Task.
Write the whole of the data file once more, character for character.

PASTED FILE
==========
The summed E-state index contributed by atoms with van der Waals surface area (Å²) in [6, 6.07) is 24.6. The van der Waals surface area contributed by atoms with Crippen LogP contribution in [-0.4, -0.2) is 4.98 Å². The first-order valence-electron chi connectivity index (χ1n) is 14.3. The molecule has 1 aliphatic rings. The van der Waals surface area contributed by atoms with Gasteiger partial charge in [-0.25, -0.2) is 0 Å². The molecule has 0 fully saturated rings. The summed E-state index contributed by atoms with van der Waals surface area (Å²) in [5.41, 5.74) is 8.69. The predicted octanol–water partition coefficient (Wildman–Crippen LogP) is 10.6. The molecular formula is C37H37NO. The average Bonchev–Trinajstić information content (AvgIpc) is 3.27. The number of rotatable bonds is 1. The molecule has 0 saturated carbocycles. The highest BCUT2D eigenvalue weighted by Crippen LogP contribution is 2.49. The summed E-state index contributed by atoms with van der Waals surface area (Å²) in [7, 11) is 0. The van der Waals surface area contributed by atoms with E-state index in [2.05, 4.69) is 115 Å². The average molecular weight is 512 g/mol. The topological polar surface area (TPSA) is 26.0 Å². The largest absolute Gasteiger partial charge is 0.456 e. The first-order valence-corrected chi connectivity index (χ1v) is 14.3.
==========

The summed E-state index contributed by atoms with van der Waals surface area (Å²) in [6, 6.07) is 24.6. The van der Waals surface area contributed by atoms with Crippen LogP contribution in [-0.4, -0.2) is 4.98 Å². The first-order valence-electron chi connectivity index (χ1n) is 14.3. The molecule has 1 aliphatic rings. The van der Waals surface area contributed by atoms with Gasteiger partial charge in [-0.25, -0.2) is 0 Å². The molecule has 0 fully saturated rings. The summed E-state index contributed by atoms with van der Waals surface area (Å²) in [5.41, 5.74) is 8.69. The predicted octanol–water partition coefficient (Wildman–Crippen LogP) is 10.6. The molecular formula is C37H37NO. The average Bonchev–Trinajstić information content (AvgIpc) is 3.27. The number of rotatable bonds is 1. The molecule has 0 saturated carbocycles. The highest BCUT2D eigenvalue weighted by Crippen LogP contribution is 2.49. The summed E-state index contributed by atoms with van der Waals surface area (Å²) in [7, 11) is 0. The van der Waals surface area contributed by atoms with E-state index in [2.05, 4.69) is 115 Å². The average molecular weight is 512 g/mol. The topological polar surface area (TPSA) is 26.0 Å². The largest absolute Gasteiger partial charge is 0.456 e. The first-order valence-corrected chi connectivity index (χ1v) is 14.3.